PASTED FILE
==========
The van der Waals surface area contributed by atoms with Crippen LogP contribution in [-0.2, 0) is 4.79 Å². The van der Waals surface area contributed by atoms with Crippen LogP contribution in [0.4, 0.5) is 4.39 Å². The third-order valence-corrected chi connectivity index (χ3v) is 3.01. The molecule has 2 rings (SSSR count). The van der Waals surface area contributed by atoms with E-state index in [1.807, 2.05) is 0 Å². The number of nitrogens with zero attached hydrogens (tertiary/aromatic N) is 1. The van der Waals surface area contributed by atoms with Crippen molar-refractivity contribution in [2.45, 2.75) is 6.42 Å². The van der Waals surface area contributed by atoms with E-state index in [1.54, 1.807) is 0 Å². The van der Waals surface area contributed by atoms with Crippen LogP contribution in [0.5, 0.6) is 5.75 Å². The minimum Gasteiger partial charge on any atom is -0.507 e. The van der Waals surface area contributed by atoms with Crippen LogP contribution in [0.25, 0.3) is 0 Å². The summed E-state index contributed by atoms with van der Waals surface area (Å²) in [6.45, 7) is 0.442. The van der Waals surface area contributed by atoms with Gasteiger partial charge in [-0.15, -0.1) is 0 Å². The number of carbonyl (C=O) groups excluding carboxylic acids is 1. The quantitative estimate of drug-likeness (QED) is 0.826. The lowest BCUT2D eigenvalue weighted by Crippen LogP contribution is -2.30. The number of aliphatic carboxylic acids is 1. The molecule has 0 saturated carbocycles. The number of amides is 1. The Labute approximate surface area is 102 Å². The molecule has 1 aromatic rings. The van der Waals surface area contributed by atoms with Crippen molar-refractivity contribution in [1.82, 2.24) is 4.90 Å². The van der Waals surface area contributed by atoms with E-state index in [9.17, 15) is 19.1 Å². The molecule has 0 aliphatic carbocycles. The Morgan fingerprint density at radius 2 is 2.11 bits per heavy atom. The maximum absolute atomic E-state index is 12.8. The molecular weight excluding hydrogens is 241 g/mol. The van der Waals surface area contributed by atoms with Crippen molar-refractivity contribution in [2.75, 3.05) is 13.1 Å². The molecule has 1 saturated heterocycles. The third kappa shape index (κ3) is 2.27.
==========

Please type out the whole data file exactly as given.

The van der Waals surface area contributed by atoms with Crippen LogP contribution in [-0.2, 0) is 4.79 Å². The van der Waals surface area contributed by atoms with Crippen LogP contribution in [0.4, 0.5) is 4.39 Å². The third-order valence-corrected chi connectivity index (χ3v) is 3.01. The molecule has 2 rings (SSSR count). The van der Waals surface area contributed by atoms with E-state index in [1.807, 2.05) is 0 Å². The number of nitrogens with zero attached hydrogens (tertiary/aromatic N) is 1. The van der Waals surface area contributed by atoms with Crippen molar-refractivity contribution in [2.45, 2.75) is 6.42 Å². The van der Waals surface area contributed by atoms with E-state index in [1.54, 1.807) is 0 Å². The van der Waals surface area contributed by atoms with Crippen LogP contribution in [0.5, 0.6) is 5.75 Å². The minimum Gasteiger partial charge on any atom is -0.507 e. The van der Waals surface area contributed by atoms with Crippen LogP contribution in [0.25, 0.3) is 0 Å². The summed E-state index contributed by atoms with van der Waals surface area (Å²) in [6.45, 7) is 0.442. The van der Waals surface area contributed by atoms with Gasteiger partial charge in [-0.15, -0.1) is 0 Å². The number of carbonyl (C=O) groups excluding carboxylic acids is 1. The quantitative estimate of drug-likeness (QED) is 0.826. The lowest BCUT2D eigenvalue weighted by Crippen LogP contribution is -2.30. The number of aliphatic carboxylic acids is 1. The molecule has 0 saturated carbocycles. The number of amides is 1. The Labute approximate surface area is 102 Å². The molecule has 1 aromatic rings. The van der Waals surface area contributed by atoms with Crippen molar-refractivity contribution in [1.82, 2.24) is 4.90 Å². The van der Waals surface area contributed by atoms with E-state index in [9.17, 15) is 19.1 Å². The molecule has 0 aliphatic carbocycles. The Morgan fingerprint density at radius 2 is 2.11 bits per heavy atom. The maximum absolute atomic E-state index is 12.8. The molecular weight excluding hydrogens is 241 g/mol. The van der Waals surface area contributed by atoms with Crippen molar-refractivity contribution in [2.75, 3.05) is 13.1 Å². The molecule has 1 saturated heterocycles. The third kappa shape index (κ3) is 2.27.